British aircraft carrier Queen Elizabeth and its strike group, dispatched to the western Pacific earlier this year, made its first port call in Japan in September. And it was reported a month earlier that an Astute-class nuclear submarine accompanying the strike group spotted Chinese submarines attempting to secretly shadow the aircraft carrier during its voyage in the South China Sea.
In the future, the U.S., the U.K. and Australia can boost the presence of their nuclear submarines, using Stirling as a base.
Secondly, we should be aware that the U.S. cannot fight alone against China, which is on course to top the U.S. in gross domestic product and to being on an equal footing with the U.S. militarily as well.
As Richard Haass, president of the Council on Foreign Relations, pointed out, U.S. “squandering” in the 30 years after the end of the Cold War forced multilateralism and an alliance-first foreign policy in principle to give way to America-first unilateralism in practice.
With U.S. foreign policy giving emphasis to both great-power competition and short-term domestic priorities, it has become difficult for its allies to foresee what Washington’s policies will be, Haass said.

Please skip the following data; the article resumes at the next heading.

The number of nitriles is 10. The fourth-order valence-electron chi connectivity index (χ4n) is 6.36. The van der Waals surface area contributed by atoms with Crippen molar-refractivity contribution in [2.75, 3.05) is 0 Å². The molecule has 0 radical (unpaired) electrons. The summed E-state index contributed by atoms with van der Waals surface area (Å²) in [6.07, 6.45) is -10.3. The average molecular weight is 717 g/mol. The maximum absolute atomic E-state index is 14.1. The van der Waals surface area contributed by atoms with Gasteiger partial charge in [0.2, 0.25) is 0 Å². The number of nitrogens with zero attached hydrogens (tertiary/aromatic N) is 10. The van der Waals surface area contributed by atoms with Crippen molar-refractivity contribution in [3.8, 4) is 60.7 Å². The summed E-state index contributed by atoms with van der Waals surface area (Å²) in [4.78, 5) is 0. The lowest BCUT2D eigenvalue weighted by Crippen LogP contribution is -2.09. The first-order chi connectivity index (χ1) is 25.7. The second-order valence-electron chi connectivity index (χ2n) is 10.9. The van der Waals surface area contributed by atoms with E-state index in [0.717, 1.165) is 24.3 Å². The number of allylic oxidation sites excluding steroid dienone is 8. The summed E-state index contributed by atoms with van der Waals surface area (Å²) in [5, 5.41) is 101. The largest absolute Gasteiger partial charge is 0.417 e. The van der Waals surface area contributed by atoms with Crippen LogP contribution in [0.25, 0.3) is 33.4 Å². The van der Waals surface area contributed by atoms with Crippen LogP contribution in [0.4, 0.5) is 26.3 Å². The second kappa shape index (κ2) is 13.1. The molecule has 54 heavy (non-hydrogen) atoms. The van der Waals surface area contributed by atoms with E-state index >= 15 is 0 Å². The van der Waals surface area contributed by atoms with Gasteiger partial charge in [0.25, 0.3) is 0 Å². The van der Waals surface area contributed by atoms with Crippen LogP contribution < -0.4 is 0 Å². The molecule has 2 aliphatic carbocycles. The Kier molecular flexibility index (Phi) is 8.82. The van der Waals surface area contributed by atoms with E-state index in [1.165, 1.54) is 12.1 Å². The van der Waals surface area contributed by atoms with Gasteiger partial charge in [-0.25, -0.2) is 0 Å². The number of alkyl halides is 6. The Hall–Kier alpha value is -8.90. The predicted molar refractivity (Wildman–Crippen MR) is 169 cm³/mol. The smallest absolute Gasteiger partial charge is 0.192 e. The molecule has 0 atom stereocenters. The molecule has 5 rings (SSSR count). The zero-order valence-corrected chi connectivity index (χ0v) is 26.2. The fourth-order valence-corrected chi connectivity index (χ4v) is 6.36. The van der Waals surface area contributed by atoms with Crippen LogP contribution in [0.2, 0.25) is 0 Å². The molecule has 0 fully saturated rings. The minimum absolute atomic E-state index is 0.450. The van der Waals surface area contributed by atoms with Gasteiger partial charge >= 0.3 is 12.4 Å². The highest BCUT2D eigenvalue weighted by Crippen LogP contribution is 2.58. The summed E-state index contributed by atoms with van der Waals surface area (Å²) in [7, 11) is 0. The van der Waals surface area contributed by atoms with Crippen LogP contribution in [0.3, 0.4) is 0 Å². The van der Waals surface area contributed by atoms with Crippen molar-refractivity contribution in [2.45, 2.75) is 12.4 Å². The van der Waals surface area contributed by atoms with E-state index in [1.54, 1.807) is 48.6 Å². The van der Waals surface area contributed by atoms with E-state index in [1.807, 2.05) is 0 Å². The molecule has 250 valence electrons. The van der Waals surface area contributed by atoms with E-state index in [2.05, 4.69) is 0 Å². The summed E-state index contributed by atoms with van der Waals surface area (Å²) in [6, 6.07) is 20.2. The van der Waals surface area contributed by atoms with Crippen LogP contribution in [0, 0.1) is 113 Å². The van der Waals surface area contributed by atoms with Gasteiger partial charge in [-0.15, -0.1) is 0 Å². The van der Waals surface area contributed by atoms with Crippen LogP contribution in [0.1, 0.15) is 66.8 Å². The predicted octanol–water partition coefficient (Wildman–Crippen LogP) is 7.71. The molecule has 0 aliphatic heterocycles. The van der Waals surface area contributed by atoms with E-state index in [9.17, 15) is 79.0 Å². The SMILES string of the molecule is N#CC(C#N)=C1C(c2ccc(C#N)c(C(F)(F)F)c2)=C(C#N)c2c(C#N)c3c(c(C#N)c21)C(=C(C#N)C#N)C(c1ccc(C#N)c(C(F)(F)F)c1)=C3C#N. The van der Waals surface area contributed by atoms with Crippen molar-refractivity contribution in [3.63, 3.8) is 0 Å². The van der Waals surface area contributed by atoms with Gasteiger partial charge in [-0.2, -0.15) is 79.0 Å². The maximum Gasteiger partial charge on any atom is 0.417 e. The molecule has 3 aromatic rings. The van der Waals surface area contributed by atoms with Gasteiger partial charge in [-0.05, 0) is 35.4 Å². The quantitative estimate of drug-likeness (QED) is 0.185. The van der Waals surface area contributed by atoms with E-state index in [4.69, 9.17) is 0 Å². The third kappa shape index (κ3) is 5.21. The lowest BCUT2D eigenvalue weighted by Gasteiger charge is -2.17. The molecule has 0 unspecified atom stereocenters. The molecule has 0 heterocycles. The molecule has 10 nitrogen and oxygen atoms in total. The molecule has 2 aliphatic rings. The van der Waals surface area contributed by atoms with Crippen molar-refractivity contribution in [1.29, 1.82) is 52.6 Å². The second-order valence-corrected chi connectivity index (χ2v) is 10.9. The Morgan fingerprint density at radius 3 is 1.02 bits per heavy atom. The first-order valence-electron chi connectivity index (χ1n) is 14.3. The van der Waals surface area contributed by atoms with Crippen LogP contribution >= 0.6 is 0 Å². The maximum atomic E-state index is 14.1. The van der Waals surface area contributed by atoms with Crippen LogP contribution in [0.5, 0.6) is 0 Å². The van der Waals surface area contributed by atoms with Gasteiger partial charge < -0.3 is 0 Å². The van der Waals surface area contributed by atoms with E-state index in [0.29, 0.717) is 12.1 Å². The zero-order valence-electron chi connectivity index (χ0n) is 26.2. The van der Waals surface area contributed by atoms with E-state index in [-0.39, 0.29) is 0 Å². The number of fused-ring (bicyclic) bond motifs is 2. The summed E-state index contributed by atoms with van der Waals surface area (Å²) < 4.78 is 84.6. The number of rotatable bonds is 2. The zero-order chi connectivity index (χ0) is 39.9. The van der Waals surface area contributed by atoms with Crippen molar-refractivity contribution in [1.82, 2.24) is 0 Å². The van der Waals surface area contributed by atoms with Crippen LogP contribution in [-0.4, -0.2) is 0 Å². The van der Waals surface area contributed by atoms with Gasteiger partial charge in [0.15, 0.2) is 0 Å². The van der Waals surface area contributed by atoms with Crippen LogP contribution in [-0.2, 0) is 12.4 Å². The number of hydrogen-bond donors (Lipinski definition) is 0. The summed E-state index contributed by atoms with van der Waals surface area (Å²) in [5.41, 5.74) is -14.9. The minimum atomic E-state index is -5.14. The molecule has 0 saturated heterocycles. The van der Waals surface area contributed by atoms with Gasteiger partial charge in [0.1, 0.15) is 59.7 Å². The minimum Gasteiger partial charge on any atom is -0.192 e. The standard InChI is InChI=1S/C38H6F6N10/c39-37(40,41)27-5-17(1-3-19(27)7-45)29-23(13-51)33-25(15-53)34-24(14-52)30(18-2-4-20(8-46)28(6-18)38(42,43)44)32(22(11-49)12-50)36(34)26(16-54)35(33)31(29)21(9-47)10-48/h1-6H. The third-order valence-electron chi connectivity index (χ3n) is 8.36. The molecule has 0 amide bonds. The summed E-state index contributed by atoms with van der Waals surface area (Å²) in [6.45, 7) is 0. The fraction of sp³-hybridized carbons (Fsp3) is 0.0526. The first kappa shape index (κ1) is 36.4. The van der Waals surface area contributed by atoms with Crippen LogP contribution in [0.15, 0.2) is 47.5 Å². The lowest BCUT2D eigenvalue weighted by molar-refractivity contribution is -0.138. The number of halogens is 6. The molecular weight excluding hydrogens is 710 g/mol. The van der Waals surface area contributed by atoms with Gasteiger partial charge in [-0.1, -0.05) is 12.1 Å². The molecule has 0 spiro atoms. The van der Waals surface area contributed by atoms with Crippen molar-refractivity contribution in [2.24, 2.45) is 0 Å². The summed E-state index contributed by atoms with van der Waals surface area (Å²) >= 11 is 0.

This is why U.S. allies have distrust regarding the American withdrawal from Afghanistan and the establishment of AUKUS.
“Other states will determine their own actions, especially when it comes to balancing or accommodating China, based in no small part on how dependable and active they believe the United States will be as a partner,” Haass wrote in a Foreign Affairs article.
U.S. allies should also move away from unilaterally depending on Washington and work actively to support U.S.-led democratic alliances.
Japan in particular holds an important position, being geographically and strategically located at the forefront of the new Cold War and gaining the trust of India, a Quad member, and ASEAN states.
Japan must play the role of connecting those countries in the region with AUKUS.
In order to change the military balance which is tilting in favor of China, it is also necessary to raise the interoperability between the Self-Defense Forces and U.S. forces to integrated operability.